Things are never simple at Angel Stadium, it seems. The first time I was there (in 1995), I hung out with the grounds crew and walked on the field. The last time I was there (in 2008), I took a nasty spill during batting practice and cracked a rib.
So, what about this time? Well, as soon as I arrived at the home plate gate, I was approached by a couple of guys named Ryan (pictured below on the left) and David (on the right). Ryan had a copy of The Baseball and asked me to sign it. Here we are:
Both of those guys are new to the ballhawking scene, and they were really appreciative of what I do, so it was great to meet them and get to hang out for a bit.
Five minutes after I signed the book for Ryan, someone else approached me with a copy:
In the photo above, the gentleman on the left is named Matt Jackson. He’s a regular at Angel Stadium and has snagged more than 350 baseballs over the last few seasons. We’d met once before and had kept in touch, and I was glad to see him again.
As for things not being simple…
I was with a reporter named Marcia Smith and a photographer named Cindy Yamanaka from the Orange County Register. Marcia, you may recall, wrote this article about me after I caught Mike Trout’s first major league home run on 7/24/11 at Camden Yards. At the time, she told me that’d be interested in doing a follow-up story if I ever made it out to Angel Stadium — so here we were. In the following photo, I’m in the foreground, Marcia can be seen (in the pink shirt) above my right elbow, and Cindy (wearing white) is crouching on the lower right with her camera pointed at me:
One more thing about that photo: do you see the guy wearing the red shirt and tan pants? His name is Devin Trone, he’s a regular at Angel Stadium, and he’s snagged about 300 lifetime baseballs. You might remember him from this photo (he’s on the right) from the 2011 All-Star Game.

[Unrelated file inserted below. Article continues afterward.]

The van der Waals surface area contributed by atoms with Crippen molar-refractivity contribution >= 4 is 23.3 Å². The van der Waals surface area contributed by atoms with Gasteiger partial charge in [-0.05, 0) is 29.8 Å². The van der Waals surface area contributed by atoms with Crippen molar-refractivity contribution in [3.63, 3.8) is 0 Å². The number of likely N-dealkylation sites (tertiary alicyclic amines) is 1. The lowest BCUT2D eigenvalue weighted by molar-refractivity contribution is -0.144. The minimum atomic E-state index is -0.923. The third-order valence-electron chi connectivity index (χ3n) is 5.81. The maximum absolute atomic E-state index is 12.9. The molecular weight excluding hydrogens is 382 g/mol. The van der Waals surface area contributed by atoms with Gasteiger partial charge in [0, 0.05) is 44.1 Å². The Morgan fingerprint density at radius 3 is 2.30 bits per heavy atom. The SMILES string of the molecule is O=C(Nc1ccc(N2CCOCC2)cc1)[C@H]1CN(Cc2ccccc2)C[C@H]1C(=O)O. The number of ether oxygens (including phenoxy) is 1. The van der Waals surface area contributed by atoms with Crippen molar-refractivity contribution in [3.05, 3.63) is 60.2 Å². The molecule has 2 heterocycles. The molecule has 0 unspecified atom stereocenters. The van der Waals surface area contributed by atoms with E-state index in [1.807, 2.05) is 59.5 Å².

Jona was also with me at this game, as was my friend Brandon who got some great photos of me during BP. When the gates opened, Marcia ran with me to the right field seats and snagged the first ball of the day — a toss-up from one of the players that recognized her. The players, meanwhile, were ignoring me…
…but it wasn’t long before I got a ball from Garrett Richards, wearing No. 43 in the photo above.
Ten minutes later, I snagged a mammoth home run by Russell Branyan that landed in a tunnel at the back of the section. The following photo shows me running up the steps for it:
Note that I’m not looking at the ball; I knew that it was going to sail way over my head, so I focused on getting as close as possible to the spot where I predicted it would land.
Then I used my glove trick to pluck a ball off the warning track…
…and caught a Bobby Abreu homer on the fly. The following photo was taken just after the ball smacked the pocket of my glove:
See the kid in the front row wearing red? The ball had sailed three feet over his glove, so he had no chance to catch it, but I appreciated his effort and handed it to him.
The Mariners were already on the field at that point, and evidently, one of the players had seen me using the glove trick. As soon as the team started hitting, he walked over to the warning track, looked up at me, placed a ball near the base of the wall, and told me that he wanted to see me do it again. He even offered to move the ball closer for me, and I snagged it easily. At the time, I had no idea who he was, so I tweeted a photo of him that Brandon had taken and asked for everyone’s help. Turns out it was Shawn Kelley. Thanks to everyone who replied, especially my friend Wayne in Seattle who replied first.
By the way (and without getting into all the details), let me warn you that Angel Stadium security isn’t too fond of ball-retrieving devices. They should take a lesson from the Giants on how to treat fans. As soon as I was done being detained (yes, you read that right) and allowed to return to the seats, I threw on my Mariners gear and went on a mini-snagging rampage. It started when I leaned over the railing in the front row to catch this home run on the fly:
(I have no idea who hit it; the Mariners have a bunch of caucasian lefties, and they all look the same from 375 feet away.)
Moments later, I got Trayvon Robinson to throw me a ball in right-center field. Can anyone spot the ball in the following photo?